Sadhanatva, Sādhanatva: 5 definitions
Sadhanatva means something in Hinduism, Sanskrit. If you want to know the exact meaning, history, etymology or English translation of this term then check out the descriptions on this page. Add your comment or reference to a book if you want to contribute to this summary article.
Shaivism (Shaiva philosophy)Source: SOAS University of London: Protective Rites in the Netra Tantra
Sādhanatva (साधनत्व) refers to “having acquired an ability”, according to the Netratantroddyota commentary on the Netratantra of Kṣemarāja: a Śaiva text from the 9th century in which Śiva (Bhairava) teaches Pārvatī topics such as metaphysics, cosmology, and soteriology.—Accordingly, [verse 4.5cd-6, while describing the purification process of the initiand]—“Conceived means taking root in various bodies, janana is to be born out of that, adhikāra is the success of those who have grown to maturity and are suitable to experience bhoga. He’s qualified to achieve karma, i.e., he can acquire its ability (sādhanatva) to bring about enjoyment matured by the great power of the mantras. It takes the form of being ready to perform results. [...]”.
Shaiva (शैव, śaiva) or Shaivism (śaivism) represents a tradition of Hinduism worshiping Shiva as the supreme being. Closely related to Shaktism, Shaiva literature includes a range of scriptures, including Tantras, while the root of this tradition may be traced back to the ancient Vedas.
Languages of India and abroad
Sanskrit dictionarySource: DDSA: The practical Sanskrit-English dictionary
1) The state of having means, possession of means to accomplish a desired object; प्रतिकूलता- मुपगते हि विधौ विफलत्वमेति बहुसाधनता (pratikūlatā- mupagate hi vidhau viphalatvameti bahusādhanatā) Śiśupālavadha 9.6.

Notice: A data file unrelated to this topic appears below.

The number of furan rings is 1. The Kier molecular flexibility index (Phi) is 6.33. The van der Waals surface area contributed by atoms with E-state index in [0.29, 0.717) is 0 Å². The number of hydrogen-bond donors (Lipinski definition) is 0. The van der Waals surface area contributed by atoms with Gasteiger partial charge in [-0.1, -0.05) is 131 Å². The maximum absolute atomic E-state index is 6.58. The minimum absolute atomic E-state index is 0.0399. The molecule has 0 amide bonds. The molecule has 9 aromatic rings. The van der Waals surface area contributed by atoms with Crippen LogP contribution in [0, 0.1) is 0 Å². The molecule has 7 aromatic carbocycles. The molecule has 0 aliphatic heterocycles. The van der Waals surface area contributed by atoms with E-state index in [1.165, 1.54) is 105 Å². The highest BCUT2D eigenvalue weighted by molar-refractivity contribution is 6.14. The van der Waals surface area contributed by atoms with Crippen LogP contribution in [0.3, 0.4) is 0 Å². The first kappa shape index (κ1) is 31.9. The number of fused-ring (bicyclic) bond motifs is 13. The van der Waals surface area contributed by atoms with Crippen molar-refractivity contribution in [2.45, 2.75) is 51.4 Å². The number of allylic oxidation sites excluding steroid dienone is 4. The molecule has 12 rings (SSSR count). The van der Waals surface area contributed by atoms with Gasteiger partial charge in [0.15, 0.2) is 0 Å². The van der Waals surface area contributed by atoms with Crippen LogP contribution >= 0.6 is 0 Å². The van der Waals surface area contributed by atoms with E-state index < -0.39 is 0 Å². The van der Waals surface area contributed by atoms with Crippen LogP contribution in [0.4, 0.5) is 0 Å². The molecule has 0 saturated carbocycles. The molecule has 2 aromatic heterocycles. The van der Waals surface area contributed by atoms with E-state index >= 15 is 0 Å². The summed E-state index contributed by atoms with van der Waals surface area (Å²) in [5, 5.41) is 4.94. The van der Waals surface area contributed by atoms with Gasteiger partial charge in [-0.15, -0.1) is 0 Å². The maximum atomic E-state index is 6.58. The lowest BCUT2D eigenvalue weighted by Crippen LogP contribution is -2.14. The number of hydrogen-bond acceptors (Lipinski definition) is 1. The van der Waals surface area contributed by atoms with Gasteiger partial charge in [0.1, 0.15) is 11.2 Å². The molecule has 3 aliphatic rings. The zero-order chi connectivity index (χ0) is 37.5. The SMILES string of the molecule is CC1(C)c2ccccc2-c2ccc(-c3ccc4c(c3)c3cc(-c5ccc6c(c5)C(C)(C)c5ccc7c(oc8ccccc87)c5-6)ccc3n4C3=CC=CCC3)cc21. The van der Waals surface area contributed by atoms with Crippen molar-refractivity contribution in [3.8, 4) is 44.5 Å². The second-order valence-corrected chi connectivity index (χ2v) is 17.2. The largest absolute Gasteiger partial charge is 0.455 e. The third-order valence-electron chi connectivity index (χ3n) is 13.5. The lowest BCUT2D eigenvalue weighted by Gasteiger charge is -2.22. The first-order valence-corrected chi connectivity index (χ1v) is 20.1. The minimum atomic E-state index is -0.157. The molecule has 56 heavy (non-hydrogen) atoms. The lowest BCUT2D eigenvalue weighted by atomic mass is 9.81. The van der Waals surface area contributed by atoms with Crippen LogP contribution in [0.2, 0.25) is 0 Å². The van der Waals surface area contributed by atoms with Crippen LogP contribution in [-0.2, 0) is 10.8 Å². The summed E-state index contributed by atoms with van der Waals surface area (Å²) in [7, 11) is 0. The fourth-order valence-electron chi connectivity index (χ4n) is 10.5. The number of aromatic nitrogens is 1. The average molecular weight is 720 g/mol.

2) The state of perfection.
3) The being a proof or argument; Kull. on Manusmṛti 8.56.
Derivable forms: sādhanatvam (साधनत्वम्).
See also (synonyms): sādhanatā.Source: Cologne Digital Sanskrit Dictionaries: Shabda-Sagara Sanskrit-English Dictionary
(-tvaṃ) State or condition of being a means to a desired end.Source: Cologne Digital Sanskrit Dictionaries: Monier-Williams Sanskrit-English Dictionary
1) Sādhanatva (साधनत्व):—[=sādhana-tva] [from sādhana > sādh] n. efficacy, [Sāhitya-darpaṇa]
2) [v.s. ...] = [preceding] [Sarvadarśana-saṃgraha]
3) [v.s. ...] the being a proof or argument, [Manvarthamuktāvalī, kullūka bhaṭṭa’s Commentary on manu-smṛti on Manu-smṛti viii, 56]
4) [v.s. ...] state of perfection, [Monier-Williams’ Sanskrit-English Dictionary]
[Sanskrit to German]
Sanskrit, also spelled संस्कृतम् (saṃskṛtam), is an ancient language of India commonly seen as the grandmother of the Indo-European language family (even English!). Closely allied with Prakrit and Pali, Sanskrit is more exhaustive in both grammar and terms and has the most extensive collection of literature in the world, greatly surpassing its sister-languages Greek and Latin.
See also (Relevant definitions)
Search found 3 books and stories containing Sadhanatva, Sadhana-tva, Sādhana-tva, Sādhanatva; (plurals include: Sadhanatvas, tvas, Sādhanatvas). You can also click to the full overview containing English textual excerpts. Below are direct links for the most relevant articles:
Taittiriya Upanishad Bhashya Vartika (by R. Balasubramanian)
A History of Indian Philosophy Volume 3 (by Surendranath Dasgupta)
Part 4 - Rāmānuja Literature < [Chapter XVIII - An Historical and Literary Survey of the Viśiṣṭādvaita School of Thought]
Reverberations of Dharmakirti’s Philosophy (by Birgit Kellner)